If intPos2 = 0 Then
            ts.WriteLine "Cannot get DLL filepath."
            ts.WriteBlankLines 1
        Else
            strDLLfilepath = Mid(strCmd, intPos + 6, intPos2 - intPos - 6)
            ts.WriteLine "DLL filepath is " + strDLLfilepath
            strDEFfilepath = Left(strDLLfilepath, Len(strDLLfilepath) - 3) + "def"
            ts.WriteLine "DEF filepath is " + strDEFfilepath
            ts.WriteBlankLines 1

            'Check that DEF file exists.
            'Set oFS2 = CreateObject("Scripting.FileSystemObject")
            If Not oFS2.FileExists(strDEFfilepath) Then
                ts.WriteLine "DEF file " + strDEFfilepath + " not found."
                ts.WriteBlankLines 1
            Else
                'Add module definition before /DLL switch
                intPos = InStr(1, strCmd, "/DLL")
                strCmd = Left(strCmd, intPos - 1) _
                    + " /DEF:" + Chr(34) + strDEFfilepath + Chr(34) + " " _
                    + Mid(strCmd, intPos)
                ts.WriteLine "Command line arguments after modification:"
                ts.WriteBlankLines 1
                ts.WriteLine strCmd
                ts.WriteBlankLines 1
                blnCallLinker = True
            End If
        End If
    End If
End If

If blnCallLinker Then
    Shell "LINK-ORIG.EXE " + strCmd
    If Err.Number = 0 Then
        ts.WriteLine "Call to original linker was successful."
    Else
        ts.WriteLine "Call to original linker produced an error."
        Err.Clear
    End If
    ts.WriteBlankLines 1
End If

ts.WriteLine "Recommended: restore the original linker as LINK.EXE."
ts.Close
End Sub

Compile this project as link.exe.

Locate the original VB linker, also called LINK.EXE. (We here use upper and lower case names to distinguish the original linker from the proxy linker.) For Version 6 of Visual Basic it is normally to be found in the folder C:\Program Files\Microsoft Visual Studio\VB98. Make a backup of this file (important!), say LINK-BAK.EXE. Rename LINK.EXE as LINK-ORIG.EXE. Copy the proxy linker, link.exe, to the folder holding the original VB linker.

Open the project for Called and compile it to produce a DLL with the name called.dll. As noted above, the VB compiler calls link.exe (the proxy linker). This checks to see that the DEF file called.def is present in \vbm2dll, adds a command line argument specifying this file, and calls the VB linker LINK.EXE (renamed as LINK-ORIG.EXE), which produces the DLL.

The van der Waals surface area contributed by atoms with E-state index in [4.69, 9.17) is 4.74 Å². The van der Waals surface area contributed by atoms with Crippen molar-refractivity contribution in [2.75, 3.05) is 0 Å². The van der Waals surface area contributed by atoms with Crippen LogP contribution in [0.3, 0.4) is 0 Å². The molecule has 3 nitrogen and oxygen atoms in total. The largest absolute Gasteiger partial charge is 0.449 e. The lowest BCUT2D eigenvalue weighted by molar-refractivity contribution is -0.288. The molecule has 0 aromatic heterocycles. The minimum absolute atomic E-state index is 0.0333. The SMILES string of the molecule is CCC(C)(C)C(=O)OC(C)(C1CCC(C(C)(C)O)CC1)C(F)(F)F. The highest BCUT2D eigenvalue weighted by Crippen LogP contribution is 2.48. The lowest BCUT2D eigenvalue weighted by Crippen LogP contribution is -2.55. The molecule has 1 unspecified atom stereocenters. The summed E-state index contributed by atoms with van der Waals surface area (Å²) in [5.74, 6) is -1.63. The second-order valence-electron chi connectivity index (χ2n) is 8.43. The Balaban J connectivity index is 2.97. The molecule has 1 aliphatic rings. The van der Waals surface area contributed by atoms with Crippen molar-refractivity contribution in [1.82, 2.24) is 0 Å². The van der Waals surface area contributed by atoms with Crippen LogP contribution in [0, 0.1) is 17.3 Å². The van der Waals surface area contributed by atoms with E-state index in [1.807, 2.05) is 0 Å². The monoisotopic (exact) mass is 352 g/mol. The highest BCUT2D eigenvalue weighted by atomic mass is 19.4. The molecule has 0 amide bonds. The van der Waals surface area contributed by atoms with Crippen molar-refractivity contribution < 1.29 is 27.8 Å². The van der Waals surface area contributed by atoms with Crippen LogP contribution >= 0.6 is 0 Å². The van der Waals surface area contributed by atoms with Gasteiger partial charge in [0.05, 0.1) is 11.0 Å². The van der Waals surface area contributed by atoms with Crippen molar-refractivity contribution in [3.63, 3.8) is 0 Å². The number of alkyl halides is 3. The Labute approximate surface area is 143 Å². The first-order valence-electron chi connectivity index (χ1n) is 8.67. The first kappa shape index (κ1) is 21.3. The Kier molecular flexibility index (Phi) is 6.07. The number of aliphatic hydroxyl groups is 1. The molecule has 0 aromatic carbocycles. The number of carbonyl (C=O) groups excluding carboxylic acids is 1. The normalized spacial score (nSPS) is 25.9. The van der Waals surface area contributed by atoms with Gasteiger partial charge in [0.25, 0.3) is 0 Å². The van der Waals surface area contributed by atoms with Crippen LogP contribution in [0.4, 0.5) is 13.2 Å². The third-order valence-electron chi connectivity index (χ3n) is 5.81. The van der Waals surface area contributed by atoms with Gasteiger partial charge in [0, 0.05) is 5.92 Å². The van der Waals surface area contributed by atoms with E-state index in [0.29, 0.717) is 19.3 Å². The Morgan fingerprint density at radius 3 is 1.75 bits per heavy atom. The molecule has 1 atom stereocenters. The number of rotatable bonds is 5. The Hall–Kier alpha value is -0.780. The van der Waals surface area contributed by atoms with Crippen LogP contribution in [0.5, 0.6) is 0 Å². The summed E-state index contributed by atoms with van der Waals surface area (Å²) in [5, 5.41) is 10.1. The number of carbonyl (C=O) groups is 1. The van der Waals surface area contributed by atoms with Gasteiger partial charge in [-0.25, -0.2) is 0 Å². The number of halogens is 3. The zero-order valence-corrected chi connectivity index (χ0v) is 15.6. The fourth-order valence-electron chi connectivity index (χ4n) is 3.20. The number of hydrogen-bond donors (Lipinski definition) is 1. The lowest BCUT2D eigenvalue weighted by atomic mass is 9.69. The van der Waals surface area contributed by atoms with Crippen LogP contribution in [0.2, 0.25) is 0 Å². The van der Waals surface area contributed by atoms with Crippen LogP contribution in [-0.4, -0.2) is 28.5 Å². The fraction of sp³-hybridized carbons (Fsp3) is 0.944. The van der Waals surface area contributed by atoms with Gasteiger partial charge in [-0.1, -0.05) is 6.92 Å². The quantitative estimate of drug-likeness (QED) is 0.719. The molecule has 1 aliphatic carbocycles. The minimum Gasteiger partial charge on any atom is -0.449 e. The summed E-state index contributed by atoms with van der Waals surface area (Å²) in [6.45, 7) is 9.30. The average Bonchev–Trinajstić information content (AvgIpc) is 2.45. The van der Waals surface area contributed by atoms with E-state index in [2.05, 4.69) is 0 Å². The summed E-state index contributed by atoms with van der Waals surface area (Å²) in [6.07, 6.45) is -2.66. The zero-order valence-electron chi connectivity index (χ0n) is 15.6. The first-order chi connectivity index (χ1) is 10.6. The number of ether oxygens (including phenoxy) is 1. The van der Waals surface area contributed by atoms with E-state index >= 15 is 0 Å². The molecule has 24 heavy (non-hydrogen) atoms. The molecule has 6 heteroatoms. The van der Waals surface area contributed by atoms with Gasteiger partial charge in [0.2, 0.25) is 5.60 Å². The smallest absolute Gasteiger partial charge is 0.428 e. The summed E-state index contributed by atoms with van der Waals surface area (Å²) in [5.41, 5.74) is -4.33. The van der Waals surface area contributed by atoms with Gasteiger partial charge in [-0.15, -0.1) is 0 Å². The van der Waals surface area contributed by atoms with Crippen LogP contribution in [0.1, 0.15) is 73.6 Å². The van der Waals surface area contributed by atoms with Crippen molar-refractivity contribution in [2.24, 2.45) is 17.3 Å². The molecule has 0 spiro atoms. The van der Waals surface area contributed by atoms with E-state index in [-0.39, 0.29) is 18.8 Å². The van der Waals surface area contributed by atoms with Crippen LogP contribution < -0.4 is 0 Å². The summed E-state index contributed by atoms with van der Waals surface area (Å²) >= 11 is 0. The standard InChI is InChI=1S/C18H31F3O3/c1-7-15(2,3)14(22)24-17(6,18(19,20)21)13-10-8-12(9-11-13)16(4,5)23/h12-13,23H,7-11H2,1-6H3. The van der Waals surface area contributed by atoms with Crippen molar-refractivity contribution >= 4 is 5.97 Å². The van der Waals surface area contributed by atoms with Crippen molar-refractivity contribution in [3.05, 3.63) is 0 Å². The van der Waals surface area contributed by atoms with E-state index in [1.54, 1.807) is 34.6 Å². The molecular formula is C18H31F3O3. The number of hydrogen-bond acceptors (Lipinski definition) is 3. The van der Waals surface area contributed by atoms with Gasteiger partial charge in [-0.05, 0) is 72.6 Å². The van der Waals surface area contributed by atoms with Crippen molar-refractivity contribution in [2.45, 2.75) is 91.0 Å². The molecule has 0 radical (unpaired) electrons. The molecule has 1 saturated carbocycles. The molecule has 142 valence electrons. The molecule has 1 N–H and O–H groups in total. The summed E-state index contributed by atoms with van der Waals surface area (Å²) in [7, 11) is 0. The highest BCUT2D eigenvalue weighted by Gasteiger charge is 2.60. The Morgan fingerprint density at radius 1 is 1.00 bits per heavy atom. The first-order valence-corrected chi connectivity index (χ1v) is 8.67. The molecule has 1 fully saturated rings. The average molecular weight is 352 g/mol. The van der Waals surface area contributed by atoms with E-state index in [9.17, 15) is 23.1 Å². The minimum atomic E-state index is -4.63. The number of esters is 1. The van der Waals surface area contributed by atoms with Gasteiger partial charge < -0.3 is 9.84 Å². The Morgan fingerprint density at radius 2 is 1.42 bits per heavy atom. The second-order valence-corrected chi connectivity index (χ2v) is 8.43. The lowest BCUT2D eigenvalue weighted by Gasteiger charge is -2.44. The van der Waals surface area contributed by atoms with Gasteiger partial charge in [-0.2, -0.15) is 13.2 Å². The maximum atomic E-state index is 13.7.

Note that for this method to work, the DEF file must have the same name (apart from the file extension) as the DLL to be created, and must be present in the same folder as the VB module (the folder where the DLL is to be created).

The proxy linker produces a log file called proxy_linker_log.txt in the same folder as link.exe. After Called.dll has been compiled this should be inspected to ensure that there is no error message.

Now either (a) run the compiled application Caller.exe or (b) open the product for Caller and run the program. When the "Call function" button is clicked, there is no error message as previously, and the value passed is returned and displayed, thereby showing that the function FunctionCalled() in the DLL is being called successfully.


The proxy linker, link.exe, can be used to compile ordinary VB executable programs (such as link.exe) but when it is not needed (for converting VB modules to DLLs) it is advisable to replace it with the VB linker (which has been saved as both LINK-BAK.EXE and as LINK-ORIG.EXE) under the original name LINK.EXE. VB compilations will then call this program directly rather than indirectly via the proxy linker.


Ron Petrusha's original explanation of his method is at "Creating a Windows DLL with Visual Basic", which may be found here.